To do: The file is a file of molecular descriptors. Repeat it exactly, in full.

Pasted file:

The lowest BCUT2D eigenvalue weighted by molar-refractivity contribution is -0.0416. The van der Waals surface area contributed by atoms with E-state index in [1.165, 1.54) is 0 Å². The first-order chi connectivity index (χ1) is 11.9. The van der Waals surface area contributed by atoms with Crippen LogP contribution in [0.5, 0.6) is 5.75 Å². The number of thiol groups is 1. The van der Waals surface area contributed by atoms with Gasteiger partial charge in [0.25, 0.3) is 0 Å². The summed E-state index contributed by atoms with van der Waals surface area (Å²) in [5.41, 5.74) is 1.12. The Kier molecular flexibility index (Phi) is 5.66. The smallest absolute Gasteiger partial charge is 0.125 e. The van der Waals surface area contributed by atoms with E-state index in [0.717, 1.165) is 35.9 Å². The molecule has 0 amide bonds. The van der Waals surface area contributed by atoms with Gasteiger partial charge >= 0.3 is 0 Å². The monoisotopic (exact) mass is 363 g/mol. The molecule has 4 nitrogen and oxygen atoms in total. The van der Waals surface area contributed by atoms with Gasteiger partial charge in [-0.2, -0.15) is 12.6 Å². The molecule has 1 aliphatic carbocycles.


The lowest BCUT2D eigenvalue weighted by molar-refractivity contribution is -0.0416. The van der Waals surface area contributed by atoms with E-state index in [1.165, 1.54) is 0 Å². The first-order chi connectivity index (χ1) is 11.9. The van der Waals surface area contributed by atoms with Crippen LogP contribution in [0.5, 0.6) is 5.75 Å². The number of thiol groups is 1. The van der Waals surface area contributed by atoms with Gasteiger partial charge in [0.25, 0.3) is 0 Å². The summed E-state index contributed by atoms with van der Waals surface area (Å²) in [5.41, 5.74) is 1.12. The Kier molecular flexibility index (Phi) is 5.66. The smallest absolute Gasteiger partial charge is 0.125 e. The van der Waals surface area contributed by atoms with E-state index in [0.717, 1.165) is 35.9 Å². The molecule has 0 amide bonds. The van der Waals surface area contributed by atoms with Gasteiger partial charge >= 0.3 is 0 Å². The monoisotopic (exact) mass is 363 g/mol. The molecule has 4 nitrogen and oxygen atoms in total. The van der Waals surface area contributed by atoms with Gasteiger partial charge in [-0.2, -0.15) is 12.6 Å². The molecule has 1 aliphatic carbocycles.